The rapid increase in the number of business incubators in South Africa in recent years points to a thriving small, medium and micro enterprises (SMME) sector. Business incubation has been identified as a priority area in helping transform the economy and promoting industrial development, investment, competitiveness and employment creation.
Business incubators provide a range of business inception facilities including providing brick-and-mortar facilities, connectivity, training, advice on site, access to finance, and general networking opportunities. However, the high failure rate of new SMMEs and the slow or lack of growth among existing SMMEs portray a negative outlook of the sector’s potential to contribute meaningfully to job creation economic growth and poverty reduction.
A recent survey by Born Global Technologies on perceptions of service delivery among those incubated participating in local business and or technology incubators in Gauteng revealed exhilarating levels of dissatisfaction with the service offered by the incubators, exposing a huge disconnect between what is promised and what’s on offer. Some entrepreneurs even pronounced that the main benefit they derived from their incubator is the high-speed WIFI access. Others simply leave the programs prematurely, or hop around various programmes, resulting in high drop-out rate.
What Is Wrong With The Current Incubator Models In South Africa?
Firstly, most incubators in South Africa are too focused on concepts and processes rather than on delivering the actual incubation program. Within the incubation space, concepts like ‘access to market’, ‘networks’, ‘commercialization’ are being thrown around. But what is this so-called access to markets – what exactly is going to be delivered to the enterprise in measurable terms?
Entrepreneurs are promised access to ‘investment opportunities’ and ‘industry experts’, but actually, this jargon contribute nothing in practical terms to the development of their enterprises. The majority of the entrepreneurs remain in early stage and are not commercial, and the few that have commercialised are not integrated to supply chains of large companies and remain marginalised.
Another illustration is based on natural observation of proceedings at a number of pitching events, whereby the carrot being flashed to attract participants was the presence of investor, the halls were largely filled by fellow entrepreneurs and administrators and there were hardly any serious investors present in the room.
The second delinquency among the South Africa incubators is that they are trying to be everything, to everyone, everywhere. Successful incubators choose a market segment which they want to serve and select a suite of service offering they want to excel at offering. Industries today are fragmented so much that the efficacy of any advice will depend on industry knowledge and connections within the value chain. That is why incubators often have to specialise. Most incubators in South Africa lack focus on the profiles of enterprises and entrepreneurs they work with. The incubators want to operate in all sectors, offering training and mentorship, drafting business plans, even offer certificates – a domain of academic institutions.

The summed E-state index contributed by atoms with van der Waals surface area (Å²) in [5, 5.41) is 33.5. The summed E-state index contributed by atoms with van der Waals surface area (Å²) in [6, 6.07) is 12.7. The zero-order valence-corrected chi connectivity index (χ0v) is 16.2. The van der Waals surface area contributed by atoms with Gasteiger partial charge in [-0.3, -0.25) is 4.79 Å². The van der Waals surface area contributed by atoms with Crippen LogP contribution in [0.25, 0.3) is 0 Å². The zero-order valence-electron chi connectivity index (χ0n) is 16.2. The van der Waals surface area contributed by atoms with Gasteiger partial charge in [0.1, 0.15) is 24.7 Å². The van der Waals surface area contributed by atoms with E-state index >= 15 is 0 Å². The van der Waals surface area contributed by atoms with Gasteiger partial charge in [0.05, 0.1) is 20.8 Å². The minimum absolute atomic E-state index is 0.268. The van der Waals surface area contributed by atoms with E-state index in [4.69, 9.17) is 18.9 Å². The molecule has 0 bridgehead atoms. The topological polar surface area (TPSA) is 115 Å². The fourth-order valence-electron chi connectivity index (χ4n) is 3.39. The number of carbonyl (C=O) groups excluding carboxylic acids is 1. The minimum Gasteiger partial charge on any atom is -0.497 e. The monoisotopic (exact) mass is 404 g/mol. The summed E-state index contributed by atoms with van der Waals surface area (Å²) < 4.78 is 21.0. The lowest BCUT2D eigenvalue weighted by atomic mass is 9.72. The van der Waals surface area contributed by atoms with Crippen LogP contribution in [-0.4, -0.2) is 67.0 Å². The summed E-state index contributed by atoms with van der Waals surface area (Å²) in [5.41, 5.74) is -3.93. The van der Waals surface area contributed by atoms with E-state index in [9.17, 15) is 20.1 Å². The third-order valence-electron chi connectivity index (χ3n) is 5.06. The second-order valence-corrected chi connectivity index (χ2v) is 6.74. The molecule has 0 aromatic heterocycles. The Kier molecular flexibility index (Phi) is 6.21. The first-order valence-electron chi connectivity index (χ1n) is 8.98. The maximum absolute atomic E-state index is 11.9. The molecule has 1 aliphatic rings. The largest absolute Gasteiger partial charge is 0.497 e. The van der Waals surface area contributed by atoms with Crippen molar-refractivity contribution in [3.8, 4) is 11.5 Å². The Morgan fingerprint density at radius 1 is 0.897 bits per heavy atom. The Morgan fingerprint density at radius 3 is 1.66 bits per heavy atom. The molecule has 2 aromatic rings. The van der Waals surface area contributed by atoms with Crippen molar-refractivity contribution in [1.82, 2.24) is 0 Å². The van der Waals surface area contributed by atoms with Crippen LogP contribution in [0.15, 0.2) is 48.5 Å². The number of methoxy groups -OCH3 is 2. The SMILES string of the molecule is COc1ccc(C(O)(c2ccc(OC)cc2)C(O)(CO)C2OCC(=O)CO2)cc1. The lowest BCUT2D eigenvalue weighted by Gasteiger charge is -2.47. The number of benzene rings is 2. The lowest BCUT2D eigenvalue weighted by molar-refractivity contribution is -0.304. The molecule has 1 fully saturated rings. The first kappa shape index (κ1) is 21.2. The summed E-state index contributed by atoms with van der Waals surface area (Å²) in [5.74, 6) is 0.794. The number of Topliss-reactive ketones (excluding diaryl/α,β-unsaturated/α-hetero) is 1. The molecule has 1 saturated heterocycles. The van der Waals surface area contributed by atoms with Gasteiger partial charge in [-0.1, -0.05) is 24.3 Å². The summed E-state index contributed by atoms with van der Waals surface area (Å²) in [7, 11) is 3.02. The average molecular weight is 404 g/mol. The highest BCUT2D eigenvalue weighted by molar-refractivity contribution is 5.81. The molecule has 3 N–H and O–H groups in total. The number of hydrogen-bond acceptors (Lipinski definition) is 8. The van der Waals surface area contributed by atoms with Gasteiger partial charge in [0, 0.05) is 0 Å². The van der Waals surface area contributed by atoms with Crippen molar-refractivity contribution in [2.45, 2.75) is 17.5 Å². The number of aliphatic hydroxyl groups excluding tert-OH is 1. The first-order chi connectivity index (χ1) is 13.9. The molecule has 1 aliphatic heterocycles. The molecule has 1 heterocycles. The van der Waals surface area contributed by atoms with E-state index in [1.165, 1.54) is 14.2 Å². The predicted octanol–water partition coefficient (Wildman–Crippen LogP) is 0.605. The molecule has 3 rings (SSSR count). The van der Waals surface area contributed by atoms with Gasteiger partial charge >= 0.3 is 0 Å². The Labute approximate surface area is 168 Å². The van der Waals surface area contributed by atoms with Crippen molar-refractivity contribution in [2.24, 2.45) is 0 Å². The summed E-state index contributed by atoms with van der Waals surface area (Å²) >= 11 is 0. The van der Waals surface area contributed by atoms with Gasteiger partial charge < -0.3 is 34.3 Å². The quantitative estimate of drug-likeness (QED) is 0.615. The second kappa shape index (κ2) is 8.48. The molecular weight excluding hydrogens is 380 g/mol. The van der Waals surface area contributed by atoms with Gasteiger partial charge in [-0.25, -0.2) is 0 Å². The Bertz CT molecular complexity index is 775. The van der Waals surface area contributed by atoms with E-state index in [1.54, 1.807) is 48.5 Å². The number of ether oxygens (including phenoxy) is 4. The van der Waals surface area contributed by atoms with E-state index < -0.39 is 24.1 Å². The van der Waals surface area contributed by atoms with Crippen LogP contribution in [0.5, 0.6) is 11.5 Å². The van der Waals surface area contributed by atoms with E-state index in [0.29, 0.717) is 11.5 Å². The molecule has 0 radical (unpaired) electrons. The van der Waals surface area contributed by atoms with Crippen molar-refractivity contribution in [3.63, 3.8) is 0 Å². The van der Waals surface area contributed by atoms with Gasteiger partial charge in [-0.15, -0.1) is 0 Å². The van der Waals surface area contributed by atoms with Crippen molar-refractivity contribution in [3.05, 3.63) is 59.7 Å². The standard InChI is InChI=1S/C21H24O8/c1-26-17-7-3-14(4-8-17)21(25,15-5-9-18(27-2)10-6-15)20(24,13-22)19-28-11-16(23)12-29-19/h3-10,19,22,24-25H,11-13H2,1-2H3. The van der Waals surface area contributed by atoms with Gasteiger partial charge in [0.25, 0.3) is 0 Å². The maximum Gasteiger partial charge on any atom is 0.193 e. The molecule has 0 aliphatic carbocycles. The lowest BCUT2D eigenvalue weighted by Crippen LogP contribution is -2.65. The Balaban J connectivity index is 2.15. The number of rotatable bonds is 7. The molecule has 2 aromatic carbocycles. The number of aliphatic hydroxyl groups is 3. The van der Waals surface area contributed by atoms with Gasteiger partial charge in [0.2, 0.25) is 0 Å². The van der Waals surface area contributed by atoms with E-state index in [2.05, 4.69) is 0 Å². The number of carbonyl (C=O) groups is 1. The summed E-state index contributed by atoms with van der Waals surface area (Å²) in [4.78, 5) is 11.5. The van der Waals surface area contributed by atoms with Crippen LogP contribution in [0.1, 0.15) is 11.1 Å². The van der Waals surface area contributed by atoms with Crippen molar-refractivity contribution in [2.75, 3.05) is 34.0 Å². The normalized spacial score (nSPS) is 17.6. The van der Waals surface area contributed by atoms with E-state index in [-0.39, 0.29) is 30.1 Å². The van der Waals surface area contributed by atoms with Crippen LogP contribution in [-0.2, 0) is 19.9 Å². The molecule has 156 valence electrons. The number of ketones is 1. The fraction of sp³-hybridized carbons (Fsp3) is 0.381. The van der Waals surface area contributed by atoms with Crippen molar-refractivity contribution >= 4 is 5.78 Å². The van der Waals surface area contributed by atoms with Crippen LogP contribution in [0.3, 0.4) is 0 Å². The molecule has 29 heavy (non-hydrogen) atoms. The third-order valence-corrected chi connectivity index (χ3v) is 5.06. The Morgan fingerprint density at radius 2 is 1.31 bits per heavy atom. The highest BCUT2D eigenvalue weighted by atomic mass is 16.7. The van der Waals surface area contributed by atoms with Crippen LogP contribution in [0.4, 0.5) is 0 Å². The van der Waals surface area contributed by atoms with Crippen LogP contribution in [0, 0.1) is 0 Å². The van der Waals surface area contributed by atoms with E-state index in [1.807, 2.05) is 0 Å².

Thirdly, in most cases, the only place where the quality of the incubation program looks good is on the brochure or on the company’s website. These hubs have merely become information centres rather than incubators in a true sense.
This poses a question on what services should incubators focus on. While the incubator may report that they have assisted so many entrepreneurs to put up business plans, what proportion of those plans end up being successfully funded? Another example is the unfortunate blanket assumption that all entrepreneurs require training. The fact is that entrepreneurs are a heterogeneous group with different levels of skills, knowledge and experience. One of the reasons why training seems to be wrongfully emphasised is that the incubators look ‘good’ in terms of reporting on the number of entrepreneurs reached and therefore it’s a low hanging fruit in terms of reaching their targets.
Fourthly, the staffing practices among the incubators leave much to be desired. While experience in running own business may be a necessity, business and entrepreneurial education should be the minimum requirement. The reality is that most incubation programmes are staffed by administrators rather than ex-entrepreneurs or enterprise development specialists. In my experience, solving entrepreneurial problems does not come naturally to administrative-focused practitioners, who are predominantly inclined to processes and compliance, and they tend to lack the empathy, urgency, and the flexibility required to exploit available options.
In order to safeguard the proper functioning of business incubators in South Africa, there should be an effective and efficient monitoring of the elements, outputs and outcomes. This monitoring should provide early warning signals about bottlenecks in the system and provide guidelines to policy makers and other stakeholders for how to optimise the system. There should be more emphasis on specialisation, selection, programme elements and its offerings, human resources, as well as robust monitoring and evaluation. The programs should focus on the practical business-building activities that impact the enterprises tactically or strategically. Ultimately, it is the quality of entrepreneurship rather the quantity that will result in a material impact to redress the unemployment and poverty crisis.
This article is published by Ujuh